How wonderful Aditya

It\’s a good piece, certainly. But our man, Mr. Chakrabortty, entirely manages to miss the implication of his finding.

If fund managers and front bench politicians are so hermetically sealed off from the real world, if they really don\’t know what\’s actually happening out there, then we should simply not be using fund managers and front bench politicians to run the real world, should we?

With fund managers of course the secret is already out: using a managed fund is really not a sensible thing for anyone. Low commission index funds and nothing else.

As for politicians, if they really don\’t know anything:

As for frontbench politicians, Davis describes their decision-making as almost entirely \”subcontracted\” – with the parameters set by colleagues or advisers or the latest fuss in the papers.

If they\’re really not up to the task then we shouldn\’t have them attempting the task, should we? Tell \’em to bugger off, we\’ll do it for ourselves thanks very much.

You know, the free, liberal, classically liberal, society. Government acts only where something must indeed be done and government is the only actor that can do that thing. Everything else belongs to us, the people, to get on with as we wish.

Strange that he doesn\’t make that point really, isn\’t it?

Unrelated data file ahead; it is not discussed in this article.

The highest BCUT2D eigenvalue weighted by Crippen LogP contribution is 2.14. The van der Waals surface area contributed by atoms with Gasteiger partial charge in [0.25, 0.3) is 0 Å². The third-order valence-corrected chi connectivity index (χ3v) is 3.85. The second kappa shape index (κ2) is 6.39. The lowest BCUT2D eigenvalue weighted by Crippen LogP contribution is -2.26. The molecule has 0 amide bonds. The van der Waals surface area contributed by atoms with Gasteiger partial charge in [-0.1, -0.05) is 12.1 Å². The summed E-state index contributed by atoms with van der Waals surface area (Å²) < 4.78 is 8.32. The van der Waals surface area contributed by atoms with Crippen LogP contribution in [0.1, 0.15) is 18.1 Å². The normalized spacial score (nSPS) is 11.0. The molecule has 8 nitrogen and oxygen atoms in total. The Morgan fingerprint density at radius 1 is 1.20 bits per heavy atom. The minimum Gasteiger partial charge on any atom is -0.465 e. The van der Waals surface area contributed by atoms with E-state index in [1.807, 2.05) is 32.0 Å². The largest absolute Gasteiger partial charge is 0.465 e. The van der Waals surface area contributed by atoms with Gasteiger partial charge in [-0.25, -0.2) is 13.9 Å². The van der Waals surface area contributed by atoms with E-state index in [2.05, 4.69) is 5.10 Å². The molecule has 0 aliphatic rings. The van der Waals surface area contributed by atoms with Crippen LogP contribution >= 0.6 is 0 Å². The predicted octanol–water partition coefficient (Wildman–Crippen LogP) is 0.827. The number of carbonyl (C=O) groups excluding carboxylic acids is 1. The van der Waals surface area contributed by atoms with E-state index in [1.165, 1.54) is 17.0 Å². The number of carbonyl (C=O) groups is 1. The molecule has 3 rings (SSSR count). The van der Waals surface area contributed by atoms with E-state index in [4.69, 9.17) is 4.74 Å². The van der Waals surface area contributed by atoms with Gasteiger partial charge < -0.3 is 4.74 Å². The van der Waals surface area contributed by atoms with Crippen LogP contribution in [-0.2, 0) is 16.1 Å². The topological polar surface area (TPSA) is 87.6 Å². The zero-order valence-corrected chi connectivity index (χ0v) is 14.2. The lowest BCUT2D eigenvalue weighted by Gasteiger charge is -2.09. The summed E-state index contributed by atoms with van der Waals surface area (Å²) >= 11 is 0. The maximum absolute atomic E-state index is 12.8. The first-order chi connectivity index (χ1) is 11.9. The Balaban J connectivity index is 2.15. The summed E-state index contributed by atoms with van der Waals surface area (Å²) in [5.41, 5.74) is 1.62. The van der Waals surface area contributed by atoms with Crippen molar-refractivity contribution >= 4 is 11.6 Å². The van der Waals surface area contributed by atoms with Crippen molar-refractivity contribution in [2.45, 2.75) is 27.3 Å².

5 thoughts on “How wonderful Aditya”

  1. there’s a difference between putting your money in an index fund that is free riding off active investors who think about fundamentals, and the idea that somehow we’d all be better off investing in indexes, and that nobody should pay for active management.

  2. Is there any evidence that a world of just index funds would be better than one with some fund managers? I don’t doubt there are too many, but none?!

    It’s not good enough just to show returns on index funds post cost are better on average (or more accurately aren’t better before costs) we need to know what the return would be without index managers.

  3. LE/Matthew: Interesting though very abstract observations; but if you both had (say) £0.5m to invest, would you follow Tim’s advice or ignore it? And if you ignored it, what (roughly) would you invest in?

  4. paul

    right now what money I have is in index trackers, because we live in a world where there are active traders.

    I did come across some papers looking at the question of how stock markets behave as the proportion of trades accounted for by index trackers rises, but I can’t remember where. I suspect that if the market was 100% trackers then the market could be gamed.

  5. Paul – the only half a million investment I have is a huge leveraged bet on the property market (!)

    Luis – I think I saw something suggesting the number of fund managers needed is quite small, but I can’t remember where.

    Is the commodity market a good counter-example? In that index funds are a huge proportion of investable funds, and there is front-running etc.

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